|When dealing with any Active Directory related issue, checking the health of the domain is a common first step. AD domain health can be broken down into two main parts - the status of the individual DCs and the stability of the replication. Here, we'll cover how to check each of these.
Domain Controller Status
Whether you're investigating a possible issue with a DC, or ensuing a newly-promoted server is healthy, there are some quick steps you can take to check the status of a domain controller. Here are the basics to look at:
- Browse to the server's UNC path (\\myserver1), and check for the NETLOGON and SYSVOL share. If these are missing, check the "File Replication Service" or "DFS Replication" logs in Event Viewer. Incomplete sysvol replication is the most common cause of this issue, and errors related to that will show up in these logs.
- Check the "Directory Service" log in Event Viewer and look for any errors or warnings from the past few days. Oftentimes, any errors in here will be self-explanatory. Some are insignificant and can be ignored, while others are critical issues that need attention.
- Run "dcdiag /q" in command prompt and look for any listed issues. The "/q" switch will suppress any successful tests from being output - only failures will show. This means that if there are no issues, no output will be displayed. If there are issues, look into and resolve them. Some listed failures are expected in certain circumstances. Some examples are:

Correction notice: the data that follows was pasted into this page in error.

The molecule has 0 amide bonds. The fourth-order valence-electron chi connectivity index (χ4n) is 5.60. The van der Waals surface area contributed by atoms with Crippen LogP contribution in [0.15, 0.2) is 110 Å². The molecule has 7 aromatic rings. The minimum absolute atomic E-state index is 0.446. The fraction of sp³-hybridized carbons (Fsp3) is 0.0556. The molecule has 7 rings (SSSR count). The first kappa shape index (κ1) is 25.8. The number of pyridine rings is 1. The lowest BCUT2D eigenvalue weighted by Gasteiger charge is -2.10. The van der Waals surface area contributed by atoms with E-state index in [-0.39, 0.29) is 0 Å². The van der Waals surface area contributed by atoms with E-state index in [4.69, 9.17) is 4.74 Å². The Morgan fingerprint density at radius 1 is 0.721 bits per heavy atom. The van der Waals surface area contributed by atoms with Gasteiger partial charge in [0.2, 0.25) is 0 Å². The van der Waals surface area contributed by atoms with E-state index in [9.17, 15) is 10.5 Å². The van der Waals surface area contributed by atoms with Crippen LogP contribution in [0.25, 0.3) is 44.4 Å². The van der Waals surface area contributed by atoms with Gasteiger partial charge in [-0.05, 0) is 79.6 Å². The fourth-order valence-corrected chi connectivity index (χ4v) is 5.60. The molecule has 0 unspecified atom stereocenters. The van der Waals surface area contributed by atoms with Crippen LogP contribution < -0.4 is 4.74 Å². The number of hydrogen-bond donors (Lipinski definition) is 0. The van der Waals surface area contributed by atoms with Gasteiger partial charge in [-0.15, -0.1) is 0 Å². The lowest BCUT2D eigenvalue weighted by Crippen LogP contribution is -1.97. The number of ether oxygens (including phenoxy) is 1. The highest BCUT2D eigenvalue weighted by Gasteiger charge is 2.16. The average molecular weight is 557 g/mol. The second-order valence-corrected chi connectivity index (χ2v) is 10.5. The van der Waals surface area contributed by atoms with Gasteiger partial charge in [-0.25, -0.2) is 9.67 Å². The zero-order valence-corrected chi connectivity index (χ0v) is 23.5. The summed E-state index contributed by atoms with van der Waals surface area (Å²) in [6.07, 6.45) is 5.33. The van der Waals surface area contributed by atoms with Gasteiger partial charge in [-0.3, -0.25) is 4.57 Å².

- "Error NT AUTHORITY\ENTERPRISE DOMAIN CONTROLLERS doesn't have Replicating Directory Changes In Filtered Set" This error indicates that the domain hasn't been prepped for read-only domain controllers. If no RODCs are present or are being planned, this error can be safely ignored. Source
- The SystemLog test will report a failure for any error or warning that’s in the system event log. As a result, failures of the SystemLog test aren't always related to AD issues.
AD Replication Status
In a multi-master database like Active Directory, successful replication is critically important. The command line tool "repadmin" is the best way to check the replication status quickly. There are two ways to run it:
- "repadmin /showrepl" will show you the inbound replication status of the current DC. If there are any issues with inbound replication from its configured partners, they will be clearly listed.
- "repadmin /replsum" displays a summary of the replication of the entire forest. Since this reaches out to every DC in the domain, it can take a long time to run in larger environments. Look for the "fails" column to be 0. Any entries that aren't 0 indicate an issue that needs more investigation. Check the Directory Service log first on any DC that needs to be looked at.